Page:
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Malcolm and Goliath
Camille Hunt | Photo: Courtesy Images | September 27, 2013
Was David really an underdog? Are pricey schools really worth the money? Do “disadvantages” really thwart success? In his newest tome, David and Goliath: Underdogs, Misfits and the Art of Battling Giants ($31, Little, Brown and Company), Malcolm Gladwell, esteemed New Yorker writer and author of four best-selling books (including global phenom The Tipping Point, which spawned a generation of young Gladwellians), gets out his sling and takes on the big guys.
You wrote a New Yorker piece in 2009 titled “How David Beats Goliath.” Is that where your new book began?
Yes. That was a piece about a team of 13-year-old girls who knew nothing about basketball—and who went all the way to the national age-group championships. I wrote that piece and couldn’t get it out of my head. It was so hilarious—and yet, oddly, so thought-provoking. It made me think there was more to be learned from underdog stories.
The book starts with the biblical David and Goliath story, and argues that it’s been told incorrectly for centuries. How so?
I’m going to give away the big surprise in that chapter, but I will say this: David had far, far superior technology to Goliath. The sling was—and i—a devastating weapon that was routinely used in ancient times against infantry, with great effect. No one watching the duel that day 3,000 years ago would have considered David the underdog.
Is it sometimes a good thing to be the underdog?
Being the underdog is useful if you’re willing to explore the freedom offered by having nothing to lose. Underdogs have an incentive to take real chances. If you’re going to lose anyway, why not? That makes them very dangerous opponents.
You write that, in the past 200 years of wars, when the weaker side—the underdog—has fought in unconventional ways, they’ve won 64 percent of the time. So, why don’t underdogs do that all the time?
A great question! And I’m not sure, but I think it’s because underdogs don’t always realize there are hidden advantages in their apparent disadvantage. There were thousands of soldiers in the Israelite army, all of whom looked at Goliath and couldn’t imagine winning. Only David figured out that if you simply changed the rules of combat, then Goliath was suddenly vulnerable. That kind of subversive thinking is necessary for an underdog to triumph—and rare.
So, if Goliaths have been beaten so often, why do they still not see a defeat coming? Especially modern-day Goliaths, who should know better?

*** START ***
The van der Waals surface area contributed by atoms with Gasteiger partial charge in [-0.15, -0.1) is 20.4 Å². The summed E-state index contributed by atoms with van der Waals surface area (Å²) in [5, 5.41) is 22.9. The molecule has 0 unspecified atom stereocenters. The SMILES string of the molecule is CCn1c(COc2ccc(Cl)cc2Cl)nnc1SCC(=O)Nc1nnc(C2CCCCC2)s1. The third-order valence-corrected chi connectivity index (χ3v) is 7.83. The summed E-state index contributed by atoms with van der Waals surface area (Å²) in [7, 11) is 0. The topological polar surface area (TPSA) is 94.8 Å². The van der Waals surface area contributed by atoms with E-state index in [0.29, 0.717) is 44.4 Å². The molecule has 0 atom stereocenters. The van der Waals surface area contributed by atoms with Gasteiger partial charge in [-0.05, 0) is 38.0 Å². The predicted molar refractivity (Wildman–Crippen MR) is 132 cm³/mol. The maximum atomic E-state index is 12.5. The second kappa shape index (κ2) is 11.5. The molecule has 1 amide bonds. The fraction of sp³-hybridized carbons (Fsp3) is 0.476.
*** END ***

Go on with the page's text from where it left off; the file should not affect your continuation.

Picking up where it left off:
Precisely. A few years ago the computer giant Hewlett Packard was struggling—and decided that the answer to their problems was to merge with another struggling computer company, Compaq. Why? Why do the big and powerful persist in believing that the answer to their problems is to get even bigger and more powerful? That’s the kind of thinking David and Goliath is designed to confront.
Who do you consider modern-day Goliaths?
I did an entire chapter on the disastrous British experience in Northern Ireland, where they came in with every advantage and were fought to a standstill by an army a fraction their size. It wasn’t really about Northern Ireland, though. I really want Americans to wonder whether those same lessons apply to the wars we’ve been fighting around the world recently.
One chapter highlights successful entrepreneurs who are dyslexic, and the scientific research into that connection. Were you surprised by that?
Absolutely. It’s one of the weirdest chapters in the book. The great mystery of the many—and there are many—entrepreneurs who are dyslexic is that they consider their success to have come, not in spite of their disability, but because of it. That’s fascinating. And it suggests we need to rethink our definition of a disability.
You also touch on how it’s been found that smaller school class size doesn’t have much of an effect on a child’s education, and that extreme wealth can ruin children as easily as extreme poverty. But every year in NYC, parents pay through the nose to send their kids to the “best” schools. Is that a waste, then?
Perhaps ‘waste’ is too strong a word. But I think it would be hard to read that chapter and still believe that spending $40,000 a year to send your child to Choate or St. Paul’s is exactly worth it. Wealthy people vastly overstate the advantages of the things riches can buy.
What do you say to someone who argues that the difficulties and obstacles in their life made it impossible for them to succeed?
Unfortunately, that’s all too often the case, that difficulties aren’t desirable. But what I’m interested in, in this book are those cases where difficulties are desirable: When is it a good thing to have grown up poor, or fatherless, or with a disability? We need to move away from the notion that there’s only one kind of response to adversity.
Do you do your best work when your back’s against the wall?
I’m the guy who, in college, finished all his papers a month before they were due. I might not be the best example.
How does living in New York City inspire you?
I like to walk around and work in cafes and be inspired by the noise and bustle and diversity. There isn’t a better city for me in the world.
Who are your favorite authors?
My favorite writer is Janet Malcolm. I’ve read everything she’s ever written—and if I ever write a book as good as some of hers, I will die a happy man.
What are you looking forward to reading this fall?
The new Jack Reacher thriller from Lee Child, of course!
You’ve written books about tipping points, success, first impressions and now underdogs, and covered a slew of other topics for The New Yorker. What’s next?
I have no idea. Do you have any ideas for me?